Bill Fleming said...

Has there ever been a time in our Nation's history, Bob where the the type of freethinking/freemarket society you envision has flourished?

Perhaps more to the point, is there a place on earth now where such an ideology can be observed to be working in practice? Or is yours more of a utopian/theoretical construct?

It has been my experience especially with poor people in struggle, that their baseline concern is the well being of the group and that their generosity one to another is not one of stealing the fruits of one's labor, but rather in sharing it. I'll argue that such is the baseline core value and survival strategy of the fundamental human social unit, as well as in many other animal species as well.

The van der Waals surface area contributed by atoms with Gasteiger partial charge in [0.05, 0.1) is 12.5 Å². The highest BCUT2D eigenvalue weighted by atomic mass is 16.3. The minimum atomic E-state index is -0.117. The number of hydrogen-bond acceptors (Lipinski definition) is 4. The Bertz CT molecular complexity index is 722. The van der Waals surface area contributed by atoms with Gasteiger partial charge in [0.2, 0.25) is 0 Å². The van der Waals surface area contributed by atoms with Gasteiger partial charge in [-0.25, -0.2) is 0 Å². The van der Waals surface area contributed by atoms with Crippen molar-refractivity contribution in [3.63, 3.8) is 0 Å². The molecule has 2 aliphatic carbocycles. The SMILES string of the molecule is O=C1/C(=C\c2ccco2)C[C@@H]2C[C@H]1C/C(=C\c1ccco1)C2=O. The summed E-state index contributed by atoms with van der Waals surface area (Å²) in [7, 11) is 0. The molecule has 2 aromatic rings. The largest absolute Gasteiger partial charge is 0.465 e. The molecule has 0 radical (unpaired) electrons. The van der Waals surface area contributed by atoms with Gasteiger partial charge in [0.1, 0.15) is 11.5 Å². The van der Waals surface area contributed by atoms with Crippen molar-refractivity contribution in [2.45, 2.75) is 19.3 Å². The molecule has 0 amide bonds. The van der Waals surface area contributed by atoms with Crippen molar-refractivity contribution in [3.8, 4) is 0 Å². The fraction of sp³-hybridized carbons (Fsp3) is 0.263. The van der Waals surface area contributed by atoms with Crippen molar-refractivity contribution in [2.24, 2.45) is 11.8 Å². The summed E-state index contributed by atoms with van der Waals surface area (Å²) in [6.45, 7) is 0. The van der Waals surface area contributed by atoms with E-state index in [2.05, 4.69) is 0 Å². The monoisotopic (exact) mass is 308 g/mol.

It's "nature's way" if you will.

p.s. Those "sleepovers" have got to suck, huh? How many left to go?

Bill Fleming said...

p.s. to be clear, Bob, I've got more than just liberals commenting here.

Howie, Ellis, Jones, Powers, Wasson, et al.

Perhaps the reason there's not much debate is that those people don't rally want it?

caheidelberger said...

Bob, I appreciate your willingness to apply your philosophy consistently. When I advocate a single-payer health coverage system, most of the conservatives who "rebut" me by calling me a socialist don't have the guts to take their position to its logical conclusion and call for abolishing Medicare. (Neither did a single Republican in the House Energy and Commerce Cmte. when Rep. Weiner offered them the chance to do so on July 30.)